Health-related quality of life measurements in elderly Canadians with osteoporosis compared to other chronic medical conditions: a population-based study from the Canadian Multicentre Osteoporosis Study (CaMos)
- First Online:
- Cite this article as:
- Sawka, A.M., Thabane, L., Papaioannou, A. et al. Osteoporos Int (2005) 16: 1836. doi:10.1007/s00198-005-1949-6
- 146 Downloads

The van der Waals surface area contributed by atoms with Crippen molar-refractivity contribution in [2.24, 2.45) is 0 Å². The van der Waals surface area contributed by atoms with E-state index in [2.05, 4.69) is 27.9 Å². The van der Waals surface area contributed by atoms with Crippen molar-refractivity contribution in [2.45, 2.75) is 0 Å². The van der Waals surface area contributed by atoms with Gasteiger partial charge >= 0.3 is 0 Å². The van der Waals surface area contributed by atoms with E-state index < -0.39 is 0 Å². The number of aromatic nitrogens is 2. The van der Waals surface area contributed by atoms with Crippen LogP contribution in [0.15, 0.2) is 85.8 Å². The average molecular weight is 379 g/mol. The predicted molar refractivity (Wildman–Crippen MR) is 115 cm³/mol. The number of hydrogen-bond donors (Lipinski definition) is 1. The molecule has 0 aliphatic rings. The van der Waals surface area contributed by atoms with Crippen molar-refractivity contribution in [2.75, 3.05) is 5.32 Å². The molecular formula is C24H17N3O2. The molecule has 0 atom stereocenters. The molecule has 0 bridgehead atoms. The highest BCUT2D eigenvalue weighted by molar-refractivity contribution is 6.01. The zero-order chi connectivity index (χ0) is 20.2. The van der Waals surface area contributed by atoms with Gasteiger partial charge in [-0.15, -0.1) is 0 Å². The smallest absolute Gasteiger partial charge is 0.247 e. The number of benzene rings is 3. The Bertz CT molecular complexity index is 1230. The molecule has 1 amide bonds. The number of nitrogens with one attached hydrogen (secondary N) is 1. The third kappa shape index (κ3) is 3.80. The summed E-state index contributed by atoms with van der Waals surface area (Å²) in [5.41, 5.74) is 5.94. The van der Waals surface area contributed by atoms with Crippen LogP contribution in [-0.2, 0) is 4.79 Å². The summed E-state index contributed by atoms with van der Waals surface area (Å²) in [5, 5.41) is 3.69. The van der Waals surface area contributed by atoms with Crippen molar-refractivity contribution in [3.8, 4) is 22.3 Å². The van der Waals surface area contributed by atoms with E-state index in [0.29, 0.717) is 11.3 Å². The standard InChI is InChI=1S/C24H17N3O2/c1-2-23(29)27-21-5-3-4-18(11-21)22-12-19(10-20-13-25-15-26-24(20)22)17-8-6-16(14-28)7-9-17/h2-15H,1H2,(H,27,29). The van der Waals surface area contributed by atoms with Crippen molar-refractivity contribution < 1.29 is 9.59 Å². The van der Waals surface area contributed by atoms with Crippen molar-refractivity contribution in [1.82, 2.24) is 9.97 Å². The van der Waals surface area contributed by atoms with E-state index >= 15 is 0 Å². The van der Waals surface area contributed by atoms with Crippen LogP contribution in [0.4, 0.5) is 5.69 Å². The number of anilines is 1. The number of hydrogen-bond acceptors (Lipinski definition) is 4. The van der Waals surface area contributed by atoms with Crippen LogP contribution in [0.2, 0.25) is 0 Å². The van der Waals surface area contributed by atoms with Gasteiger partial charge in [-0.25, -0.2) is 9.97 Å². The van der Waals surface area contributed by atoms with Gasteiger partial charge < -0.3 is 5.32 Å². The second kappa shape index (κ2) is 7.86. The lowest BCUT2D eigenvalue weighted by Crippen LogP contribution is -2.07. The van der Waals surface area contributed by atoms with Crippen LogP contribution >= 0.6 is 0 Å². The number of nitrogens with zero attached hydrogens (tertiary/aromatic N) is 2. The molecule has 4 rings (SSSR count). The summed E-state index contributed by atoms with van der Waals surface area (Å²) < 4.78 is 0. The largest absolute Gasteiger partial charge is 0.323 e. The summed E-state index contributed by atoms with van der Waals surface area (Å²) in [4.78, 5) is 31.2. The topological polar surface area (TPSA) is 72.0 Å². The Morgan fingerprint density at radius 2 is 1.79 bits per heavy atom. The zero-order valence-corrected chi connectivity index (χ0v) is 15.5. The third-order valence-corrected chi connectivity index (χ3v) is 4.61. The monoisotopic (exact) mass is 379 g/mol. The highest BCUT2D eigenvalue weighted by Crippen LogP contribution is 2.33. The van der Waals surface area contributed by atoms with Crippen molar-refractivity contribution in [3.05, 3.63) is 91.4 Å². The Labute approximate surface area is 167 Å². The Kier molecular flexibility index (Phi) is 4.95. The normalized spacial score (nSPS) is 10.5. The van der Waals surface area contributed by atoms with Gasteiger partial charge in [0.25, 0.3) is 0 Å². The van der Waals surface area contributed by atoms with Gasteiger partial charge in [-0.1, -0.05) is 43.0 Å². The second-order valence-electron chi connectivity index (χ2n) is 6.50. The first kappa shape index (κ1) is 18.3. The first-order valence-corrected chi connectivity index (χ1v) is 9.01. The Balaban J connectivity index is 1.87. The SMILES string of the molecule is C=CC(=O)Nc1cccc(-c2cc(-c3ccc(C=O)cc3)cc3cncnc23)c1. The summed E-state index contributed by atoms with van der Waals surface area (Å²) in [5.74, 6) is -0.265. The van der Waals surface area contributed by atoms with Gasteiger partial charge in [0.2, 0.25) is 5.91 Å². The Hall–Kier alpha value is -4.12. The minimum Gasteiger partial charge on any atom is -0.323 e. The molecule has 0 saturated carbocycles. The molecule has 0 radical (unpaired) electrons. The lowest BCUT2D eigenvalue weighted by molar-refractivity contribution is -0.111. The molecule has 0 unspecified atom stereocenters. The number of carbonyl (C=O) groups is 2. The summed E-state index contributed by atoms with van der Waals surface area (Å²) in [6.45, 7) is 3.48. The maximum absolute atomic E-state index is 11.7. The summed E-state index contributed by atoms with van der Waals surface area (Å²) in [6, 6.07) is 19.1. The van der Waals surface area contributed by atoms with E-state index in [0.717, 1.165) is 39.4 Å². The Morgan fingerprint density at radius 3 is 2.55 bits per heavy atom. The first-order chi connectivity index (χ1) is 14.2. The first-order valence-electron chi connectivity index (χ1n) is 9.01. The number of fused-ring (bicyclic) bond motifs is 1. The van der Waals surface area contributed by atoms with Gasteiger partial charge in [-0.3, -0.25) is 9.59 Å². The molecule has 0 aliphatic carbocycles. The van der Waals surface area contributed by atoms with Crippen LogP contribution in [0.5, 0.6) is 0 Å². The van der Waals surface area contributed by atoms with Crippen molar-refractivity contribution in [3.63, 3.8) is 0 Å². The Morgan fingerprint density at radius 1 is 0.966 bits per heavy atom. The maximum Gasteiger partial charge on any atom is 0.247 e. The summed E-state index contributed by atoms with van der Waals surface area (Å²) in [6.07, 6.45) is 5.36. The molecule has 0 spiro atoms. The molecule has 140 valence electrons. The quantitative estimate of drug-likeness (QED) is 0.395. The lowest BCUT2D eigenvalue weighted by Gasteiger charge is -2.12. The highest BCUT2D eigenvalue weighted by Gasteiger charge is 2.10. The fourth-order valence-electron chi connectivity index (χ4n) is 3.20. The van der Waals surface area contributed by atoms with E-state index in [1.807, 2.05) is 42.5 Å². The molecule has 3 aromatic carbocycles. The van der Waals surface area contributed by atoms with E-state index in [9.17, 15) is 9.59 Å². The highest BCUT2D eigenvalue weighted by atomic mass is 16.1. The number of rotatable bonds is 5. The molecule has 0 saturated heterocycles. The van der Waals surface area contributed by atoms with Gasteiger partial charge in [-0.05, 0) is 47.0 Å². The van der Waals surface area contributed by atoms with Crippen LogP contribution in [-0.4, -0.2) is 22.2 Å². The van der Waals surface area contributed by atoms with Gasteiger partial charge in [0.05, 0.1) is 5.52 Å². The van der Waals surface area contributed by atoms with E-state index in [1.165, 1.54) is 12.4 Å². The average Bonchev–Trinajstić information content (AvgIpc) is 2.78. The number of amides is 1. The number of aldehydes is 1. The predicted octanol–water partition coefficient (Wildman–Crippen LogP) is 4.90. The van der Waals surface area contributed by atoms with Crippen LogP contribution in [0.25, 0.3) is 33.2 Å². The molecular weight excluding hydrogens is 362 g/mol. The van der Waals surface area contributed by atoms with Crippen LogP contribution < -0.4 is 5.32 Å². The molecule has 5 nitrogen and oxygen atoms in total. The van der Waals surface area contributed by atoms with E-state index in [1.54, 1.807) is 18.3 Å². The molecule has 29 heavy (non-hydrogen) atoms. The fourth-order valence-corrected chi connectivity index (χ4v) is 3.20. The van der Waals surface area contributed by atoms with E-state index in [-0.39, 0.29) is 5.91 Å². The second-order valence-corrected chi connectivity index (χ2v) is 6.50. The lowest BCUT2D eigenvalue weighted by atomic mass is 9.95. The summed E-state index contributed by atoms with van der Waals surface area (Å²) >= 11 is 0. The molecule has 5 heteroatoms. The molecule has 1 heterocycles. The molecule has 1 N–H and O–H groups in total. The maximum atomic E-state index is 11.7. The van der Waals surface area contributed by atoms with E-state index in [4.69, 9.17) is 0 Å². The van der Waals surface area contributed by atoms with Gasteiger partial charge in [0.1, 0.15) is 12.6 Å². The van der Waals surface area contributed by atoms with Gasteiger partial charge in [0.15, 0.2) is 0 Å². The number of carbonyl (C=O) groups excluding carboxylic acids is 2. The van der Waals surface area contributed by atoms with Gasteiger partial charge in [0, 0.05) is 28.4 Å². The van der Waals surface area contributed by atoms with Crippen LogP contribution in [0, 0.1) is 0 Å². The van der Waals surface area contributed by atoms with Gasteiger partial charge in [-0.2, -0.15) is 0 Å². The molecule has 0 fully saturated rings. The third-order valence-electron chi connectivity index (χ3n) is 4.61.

The objective of this research was to determine the relative decrement in health-related quality of life, as measured by the health utilities index mark 3 (HUI3), in osteoporosis compared to other chronic medical conditions. The impact of chronic medical conditions other than osteoporosis on HUI3 measurements had been previously established in the 1996/1997 Canadian National Population Health Survey (NPHS). The Canadian Multicentre Osteoporosis Study (CaMos) is a national population-based study in which regional participants were randomly recruited, regardless of presence of osteoporosis. We analyzed data from participants aged ≥65 years who completed a baseline HUI3 questionnaire and provided information on their medical history (n=3,750). We determined the age- and gender-adjusted mean decrement in HUI3 for several chronic medical conditions, including osteoporosis. The mean changes in HUI3 adjusted for age and gender (with 95% confidence intervals) were as follows: arthritis −0.10 (−0.11, −0.09), chronic obstructive pulmonary disease (COPD) −0.07 (−0.09, -0.05), diabetes mellitus −0.05 (−0.08, −0.03), heart disease −0.06 (-0.08, −0.04), hypertension −0.02 (-0.03, −0.01), and osteoporosis −0.08 (−0.11, −0.06), respectively (model r2=0.17; P<0.0001). These findings were comparable to those observed in the NPHS, with the exception of osteoporosis, which had not been previously studied in this fashion. The decrement in HUI3 score seen in participants with osteoporosis was comparable to that observed in other chronic medical conditions, such as arthritis, COPD, diabetes mellitus or heart disease.